Roches shows usually feel like family affairs. Yes, that may seem a patently obvious statement given that Maggie, Terre and Suzzy Roche are sisters, but there’s more to it than that; the shows feel like extended family reunions. The sisters play the roles of slightly disreputable cousins who, undaunted by the tasks of the crabby dowager aunt, went to the city to find their fortunes — and succeeded. The audience serves as the kith and kin who assemble whenever the cousins are in town to hear their city stories and see their city slide shows. The family has heard most of the stories before — but because they are so bashfully fond of their ever-so-just-like-us representatives in the world beyond, it doesn’t matter. Roches shows are warm, fuzzy and a little bit schmaltzy — but they usually satisfy and resonate deeply in ways that few other live music (or even a real family reunion) events can.
The Roches concert at the wonderfully intimate Troy Savings Bank Music Hall was no exception to the general rule of familial satisfaction; the audience was as rapt and effusive as the Roches were relaxed and self-deprecatory. The music was, well, Roches music — wonderful singing, lyrics ranging from the comic to the cosmic, simple backing on guitar (by all three sisters) and keyboards. The sisters’ distinctive harmonies come from blending three completely separate and unique voices that seem to somehow defy both nature and nurture; Maggie, Terre and Suzzy don’t even have the same speaking accents, much less the same vocal ranges and techniques.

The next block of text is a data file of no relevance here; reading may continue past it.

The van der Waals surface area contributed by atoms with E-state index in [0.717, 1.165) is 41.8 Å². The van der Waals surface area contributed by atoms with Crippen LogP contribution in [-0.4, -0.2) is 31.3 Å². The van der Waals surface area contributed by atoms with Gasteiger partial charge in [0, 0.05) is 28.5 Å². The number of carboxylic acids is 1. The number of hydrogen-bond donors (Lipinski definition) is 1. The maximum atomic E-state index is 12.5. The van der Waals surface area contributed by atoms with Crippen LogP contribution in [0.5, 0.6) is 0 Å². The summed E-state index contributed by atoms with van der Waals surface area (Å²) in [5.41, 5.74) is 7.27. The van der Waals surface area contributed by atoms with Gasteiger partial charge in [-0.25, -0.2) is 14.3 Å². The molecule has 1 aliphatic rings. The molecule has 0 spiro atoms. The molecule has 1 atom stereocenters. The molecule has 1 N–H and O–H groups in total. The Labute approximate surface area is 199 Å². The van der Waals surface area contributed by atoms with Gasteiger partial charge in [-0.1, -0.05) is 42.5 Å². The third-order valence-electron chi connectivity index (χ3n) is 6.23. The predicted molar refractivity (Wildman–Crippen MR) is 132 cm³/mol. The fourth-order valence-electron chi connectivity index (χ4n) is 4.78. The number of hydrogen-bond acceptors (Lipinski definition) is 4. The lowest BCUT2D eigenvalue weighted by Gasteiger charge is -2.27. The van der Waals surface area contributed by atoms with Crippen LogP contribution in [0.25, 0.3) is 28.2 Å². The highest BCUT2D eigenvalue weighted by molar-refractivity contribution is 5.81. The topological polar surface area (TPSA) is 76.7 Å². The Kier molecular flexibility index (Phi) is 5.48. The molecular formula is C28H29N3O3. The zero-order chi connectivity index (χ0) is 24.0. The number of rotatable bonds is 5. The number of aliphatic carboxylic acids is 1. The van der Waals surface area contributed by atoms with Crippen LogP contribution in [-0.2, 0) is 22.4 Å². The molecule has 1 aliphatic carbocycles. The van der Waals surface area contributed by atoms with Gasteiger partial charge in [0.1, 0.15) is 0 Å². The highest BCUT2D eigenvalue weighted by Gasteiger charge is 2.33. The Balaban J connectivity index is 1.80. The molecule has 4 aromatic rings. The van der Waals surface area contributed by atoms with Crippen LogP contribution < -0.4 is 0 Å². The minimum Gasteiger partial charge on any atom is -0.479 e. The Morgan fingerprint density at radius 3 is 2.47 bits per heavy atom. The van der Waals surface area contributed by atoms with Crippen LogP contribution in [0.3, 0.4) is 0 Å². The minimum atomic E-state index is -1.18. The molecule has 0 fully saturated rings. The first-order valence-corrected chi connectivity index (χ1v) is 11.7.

The Roches’ vocal strength-in-disparity was most evident on their astounding a capella “Hallelujah Chorus.” Terre held the highest notes in her clear needle-like tone, Maggie provided grounding with her velvety soft contralto, and Suzzy danced between both her older siblings and the alto/soprano registers with her effortlessly physical voice. Another magic singing moment came during Terre’s “Ing” when the sisters’ vocal interplay made them sound like a human glass harmonica — each sister expressed the title syllable in a single note, but by rapidly cutting and cross-cutting between the notes, they created strange and wonderful chords.
Stage and instrumental support for the vocals was equally entertaining. During Maggie’s laud to laundry, “My Winter Coat,” Suzzy brought out the subject garment and displayed its features, game-show style. While the Roches’ song style didn’t lend itself to instrumental showboatery, Terre’s guitar skills shone; her lead lines were creative, tight and always contributed to a song’s forward progress, particularly during Suzzy’s “Move.” Some of the pre-recorded rhythm tracks might have sounded cheesy in other surroundings — but goofy boom-chicka-boom tracking worked just fine, in support of a goofy song about a winter coat.
During their encore, Maggie provided guitar support during an ode to the Roches’ favorite historical personage (“Rip Van Winkle”) and the audiences’ seemingly favorite historical Roches song (“Hammond Song,” from their 1978 debut album). Before “Hammond,” Suzzy queried the audience on its choice for a closing number; she got a mixed response and counseled that, “If you don’t get what you want…then just pretend that you’re getting it.”
I pretended that the show went on for another two hours but, alas, fantasy could only get me so far.